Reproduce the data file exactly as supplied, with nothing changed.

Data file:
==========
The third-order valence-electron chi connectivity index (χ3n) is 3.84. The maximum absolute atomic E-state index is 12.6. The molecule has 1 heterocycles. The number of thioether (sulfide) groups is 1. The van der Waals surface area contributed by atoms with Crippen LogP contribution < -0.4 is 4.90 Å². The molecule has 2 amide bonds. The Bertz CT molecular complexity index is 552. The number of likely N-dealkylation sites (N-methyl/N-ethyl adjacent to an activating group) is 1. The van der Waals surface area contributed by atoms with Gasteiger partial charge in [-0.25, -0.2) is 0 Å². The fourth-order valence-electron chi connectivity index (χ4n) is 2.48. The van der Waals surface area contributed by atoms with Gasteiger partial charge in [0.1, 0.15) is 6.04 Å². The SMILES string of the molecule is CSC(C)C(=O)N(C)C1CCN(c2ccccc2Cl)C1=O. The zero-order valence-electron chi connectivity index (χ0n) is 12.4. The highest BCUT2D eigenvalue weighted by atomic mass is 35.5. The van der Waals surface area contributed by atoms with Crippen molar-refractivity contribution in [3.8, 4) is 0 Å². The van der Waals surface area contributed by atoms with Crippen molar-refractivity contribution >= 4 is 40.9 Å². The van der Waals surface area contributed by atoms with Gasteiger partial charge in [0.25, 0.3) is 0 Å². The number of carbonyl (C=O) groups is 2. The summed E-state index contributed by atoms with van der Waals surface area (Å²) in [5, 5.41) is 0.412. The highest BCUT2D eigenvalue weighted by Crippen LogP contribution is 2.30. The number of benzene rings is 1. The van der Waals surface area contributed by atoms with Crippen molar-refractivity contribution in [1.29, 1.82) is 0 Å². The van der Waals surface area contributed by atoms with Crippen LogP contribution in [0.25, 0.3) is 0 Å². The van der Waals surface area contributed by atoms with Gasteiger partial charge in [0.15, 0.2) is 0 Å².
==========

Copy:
The third-order valence-electron chi connectivity index (χ3n) is 3.84. The maximum absolute atomic E-state index is 12.6. The molecule has 1 heterocycles. The number of thioether (sulfide) groups is 1. The van der Waals surface area contributed by atoms with Crippen LogP contribution < -0.4 is 4.90 Å². The molecule has 2 amide bonds. The Bertz CT molecular complexity index is 552. The number of likely N-dealkylation sites (N-methyl/N-ethyl adjacent to an activating group) is 1. The van der Waals surface area contributed by atoms with Gasteiger partial charge in [-0.25, -0.2) is 0 Å². The fourth-order valence-electron chi connectivity index (χ4n) is 2.48. The van der Waals surface area contributed by atoms with Gasteiger partial charge in [0.1, 0.15) is 6.04 Å². The SMILES string of the molecule is CSC(C)C(=O)N(C)C1CCN(c2ccccc2Cl)C1=O. The zero-order valence-electron chi connectivity index (χ0n) is 12.4. The highest BCUT2D eigenvalue weighted by atomic mass is 35.5. The van der Waals surface area contributed by atoms with Crippen molar-refractivity contribution in [3.8, 4) is 0 Å². The van der Waals surface area contributed by atoms with Crippen molar-refractivity contribution >= 4 is 40.9 Å². The van der Waals surface area contributed by atoms with Gasteiger partial charge in [0.25, 0.3) is 0 Å². The number of carbonyl (C=O) groups is 2. The summed E-state index contributed by atoms with van der Waals surface area (Å²) in [5, 5.41) is 0.412. The highest BCUT2D eigenvalue weighted by Crippen LogP contribution is 2.30. The number of benzene rings is 1. The van der Waals surface area contributed by atoms with Crippen molar-refractivity contribution in [1.29, 1.82) is 0 Å². The van der Waals surface area contributed by atoms with Crippen LogP contribution in [0.25, 0.3) is 0 Å². The van der Waals surface area contributed by atoms with Gasteiger partial charge in [0.15, 0.2) is 0 Å².